A landmark European court judgment allowing Marks & Spencer to offset foreign losses against UK profits is set to change the rules of the game for British companies operating throughout the Continent at a cost of millions of pounds to the Exchequer.
Judges in Luxembourg ruled yesterday that the UK Government had violated fundamental European rights to freedom by refusing to let M&S claim tax relief for about £100m of losses sustained in France, Germany and Belgium in the late 1990s.
But in a partial victory for the Treasury, the European Court of Justice (ECJ) sought to shut the floodgate of copycat claims by ruling that before a company can automatically offset its losses, it must first "exhaust" all possibilities of claiming some sort of tax relief locally. This was a narrower interpretation of the advice put forward in April by the ECJ's advocate-general than some tax experts had expected.
M&S, which has since shut or sold its European subsidiaries, sought a rebate of more than £30m from the Inland Revenue. It took the case to the High Court when this was refused, ending up in Luxembourg in 2003 after the UK courts had washed their hands of it.
The ruling from the Europe's top court is expected to cost Gordon Brown £200m in claims for back taxes, plus about £50m a year, putting further pressure on the public finances.
Estimates of how many companies are queuing up to pursue similar claims vary wildly, but there are more than 100 cases already lodged with the High Court and probably double that number sitting on tax assessment forms within the Revenue. BT, Gap, Nissan, Sony, Carphone Warehouse, JP Morgan, Lunn Poly and Asda are all part of an existing group litigation order. Cadbury Schweppes took a separate case against the Inland Revenue to Luxembourg yesterday, claiming that UK tax law illegally restricts it from setting up operations abroad.
Tax lawyers predicted the Government would be forced to re-write the rulebook on so-called "group relief", which allows UK companies to offset losses only for subsidiaries operating in the UK. Fiona Walkinshaw, a partner at Reynold Porter Chamberlain, said: "The Government will have to change the legislation so that it expressly incorporates the effect of the judgment."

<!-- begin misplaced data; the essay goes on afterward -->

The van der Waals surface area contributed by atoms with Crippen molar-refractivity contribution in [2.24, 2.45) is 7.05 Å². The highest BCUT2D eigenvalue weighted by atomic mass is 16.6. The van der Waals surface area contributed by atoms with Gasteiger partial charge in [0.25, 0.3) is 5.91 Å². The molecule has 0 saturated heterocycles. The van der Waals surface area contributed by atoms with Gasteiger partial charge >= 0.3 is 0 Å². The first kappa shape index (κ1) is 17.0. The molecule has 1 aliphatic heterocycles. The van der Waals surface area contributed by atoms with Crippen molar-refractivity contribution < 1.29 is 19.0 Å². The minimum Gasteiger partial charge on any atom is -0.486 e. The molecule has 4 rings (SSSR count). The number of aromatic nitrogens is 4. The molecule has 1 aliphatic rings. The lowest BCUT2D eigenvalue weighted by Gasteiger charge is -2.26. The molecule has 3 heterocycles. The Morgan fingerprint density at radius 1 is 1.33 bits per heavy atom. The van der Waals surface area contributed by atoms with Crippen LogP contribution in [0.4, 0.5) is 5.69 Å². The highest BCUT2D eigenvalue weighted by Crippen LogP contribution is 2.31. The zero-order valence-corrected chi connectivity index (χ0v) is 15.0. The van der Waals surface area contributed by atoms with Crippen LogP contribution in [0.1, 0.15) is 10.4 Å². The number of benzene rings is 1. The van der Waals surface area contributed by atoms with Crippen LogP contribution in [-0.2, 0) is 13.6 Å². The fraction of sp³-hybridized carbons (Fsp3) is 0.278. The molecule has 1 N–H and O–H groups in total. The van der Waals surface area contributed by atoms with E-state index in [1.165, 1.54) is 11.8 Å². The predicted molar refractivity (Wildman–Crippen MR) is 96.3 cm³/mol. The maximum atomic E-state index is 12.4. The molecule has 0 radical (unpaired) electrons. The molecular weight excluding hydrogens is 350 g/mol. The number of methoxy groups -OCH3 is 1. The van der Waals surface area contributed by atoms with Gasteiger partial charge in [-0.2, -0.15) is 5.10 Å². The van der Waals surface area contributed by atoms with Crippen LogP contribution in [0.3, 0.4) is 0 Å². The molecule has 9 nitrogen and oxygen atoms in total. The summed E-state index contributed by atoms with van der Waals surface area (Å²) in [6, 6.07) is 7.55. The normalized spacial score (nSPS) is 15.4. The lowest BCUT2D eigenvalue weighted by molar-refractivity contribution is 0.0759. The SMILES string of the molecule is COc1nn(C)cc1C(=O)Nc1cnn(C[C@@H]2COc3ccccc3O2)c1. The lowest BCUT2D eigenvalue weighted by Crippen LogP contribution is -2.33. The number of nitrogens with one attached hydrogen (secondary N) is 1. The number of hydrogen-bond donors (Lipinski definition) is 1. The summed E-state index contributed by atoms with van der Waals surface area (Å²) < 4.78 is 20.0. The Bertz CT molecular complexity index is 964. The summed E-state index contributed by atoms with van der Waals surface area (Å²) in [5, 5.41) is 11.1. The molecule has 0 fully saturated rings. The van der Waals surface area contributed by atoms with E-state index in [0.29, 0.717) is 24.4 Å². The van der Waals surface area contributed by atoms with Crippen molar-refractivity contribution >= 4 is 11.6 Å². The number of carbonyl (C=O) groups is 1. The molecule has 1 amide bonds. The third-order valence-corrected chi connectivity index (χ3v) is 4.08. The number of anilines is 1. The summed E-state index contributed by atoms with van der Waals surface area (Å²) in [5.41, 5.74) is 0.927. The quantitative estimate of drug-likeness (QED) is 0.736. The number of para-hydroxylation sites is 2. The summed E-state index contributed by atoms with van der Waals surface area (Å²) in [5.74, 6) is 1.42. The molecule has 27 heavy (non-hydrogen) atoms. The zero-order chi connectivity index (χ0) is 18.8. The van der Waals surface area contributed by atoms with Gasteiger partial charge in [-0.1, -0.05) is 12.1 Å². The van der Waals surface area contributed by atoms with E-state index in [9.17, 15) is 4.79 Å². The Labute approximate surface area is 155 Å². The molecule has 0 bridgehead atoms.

Crucially for businesses and the UK Government, the judgment was not the nuclear catalyst that some tax experts had feared. It fell far short of the worst case scenarios that had threatened to force the Revenue to rip up the existing rules on group relief and abolish it altogether.
Mark Persoff, senior tax lawyer at Clifford Chance, said: "The judgment is a balance between protecting the single market and protecting national tax systems. It is helpful in most of the cases against the Treasury and will not be a cash payout day for the taxpayers."
Around Europe's capitals there was relief that the judgment was not as sweeping in its implications as had been feared. The stakes were high. The former German finance minister Hans Eichel had estimated that a negative judgment could ultimately force his government to repay up to €50bn to its companies if a finding in favour of the retailer set a precedent. In addition to Germany, Greece, France, Ireland, Sweden, Finland and the Netherlands had submitted "observations" in support of the British Government. All feared that the ruling would hit their Treasuries hard and could have had an impact on public finances.
One EU diplomat described the court's ruling as a "judgment of Solomon". Another added: "It was more nuanced, more balanced than predicted. It may not have the impact feared because the court put certain conditions on where companies are allowed to have relief."